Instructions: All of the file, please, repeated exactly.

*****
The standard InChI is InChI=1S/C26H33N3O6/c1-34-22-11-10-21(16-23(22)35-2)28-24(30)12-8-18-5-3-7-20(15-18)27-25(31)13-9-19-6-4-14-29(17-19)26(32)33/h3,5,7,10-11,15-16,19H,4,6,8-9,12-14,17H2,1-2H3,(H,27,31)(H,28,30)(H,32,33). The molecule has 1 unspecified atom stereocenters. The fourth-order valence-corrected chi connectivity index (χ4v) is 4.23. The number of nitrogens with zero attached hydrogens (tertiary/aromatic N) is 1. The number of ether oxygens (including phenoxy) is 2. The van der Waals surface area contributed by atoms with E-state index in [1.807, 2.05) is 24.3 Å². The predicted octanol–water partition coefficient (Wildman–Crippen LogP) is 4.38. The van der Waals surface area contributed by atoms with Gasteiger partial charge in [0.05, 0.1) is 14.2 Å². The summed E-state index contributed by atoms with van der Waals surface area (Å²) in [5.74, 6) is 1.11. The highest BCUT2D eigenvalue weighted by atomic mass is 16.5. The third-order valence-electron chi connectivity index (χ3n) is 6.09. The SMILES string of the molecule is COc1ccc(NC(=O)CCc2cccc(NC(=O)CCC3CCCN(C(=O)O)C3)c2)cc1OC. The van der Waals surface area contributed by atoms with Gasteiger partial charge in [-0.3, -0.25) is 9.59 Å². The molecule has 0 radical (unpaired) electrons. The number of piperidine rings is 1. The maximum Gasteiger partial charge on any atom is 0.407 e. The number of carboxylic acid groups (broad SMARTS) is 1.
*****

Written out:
The standard InChI is InChI=1S/C26H33N3O6/c1-34-22-11-10-21(16-23(22)35-2)28-24(30)12-8-18-5-3-7-20(15-18)27-25(31)13-9-19-6-4-14-29(17-19)26(32)33/h3,5,7,10-11,15-16,19H,4,6,8-9,12-14,17H2,1-2H3,(H,27,31)(H,28,30)(H,32,33). The molecule has 1 unspecified atom stereocenters. The fourth-order valence-corrected chi connectivity index (χ4v) is 4.23. The number of nitrogens with zero attached hydrogens (tertiary/aromatic N) is 1. The number of ether oxygens (including phenoxy) is 2. The van der Waals surface area contributed by atoms with E-state index in [1.807, 2.05) is 24.3 Å². The predicted octanol–water partition coefficient (Wildman–Crippen LogP) is 4.38. The van der Waals surface area contributed by atoms with Gasteiger partial charge in [0.05, 0.1) is 14.2 Å². The summed E-state index contributed by atoms with van der Waals surface area (Å²) in [5.74, 6) is 1.11. The highest BCUT2D eigenvalue weighted by atomic mass is 16.5. The third-order valence-electron chi connectivity index (χ3n) is 6.09. The SMILES string of the molecule is COc1ccc(NC(=O)CCc2cccc(NC(=O)CCC3CCCN(C(=O)O)C3)c2)cc1OC. The van der Waals surface area contributed by atoms with Gasteiger partial charge in [-0.3, -0.25) is 9.59 Å². The molecule has 0 radical (unpaired) electrons. The number of piperidine rings is 1. The maximum Gasteiger partial charge on any atom is 0.407 e. The number of carboxylic acid groups (broad SMARTS) is 1.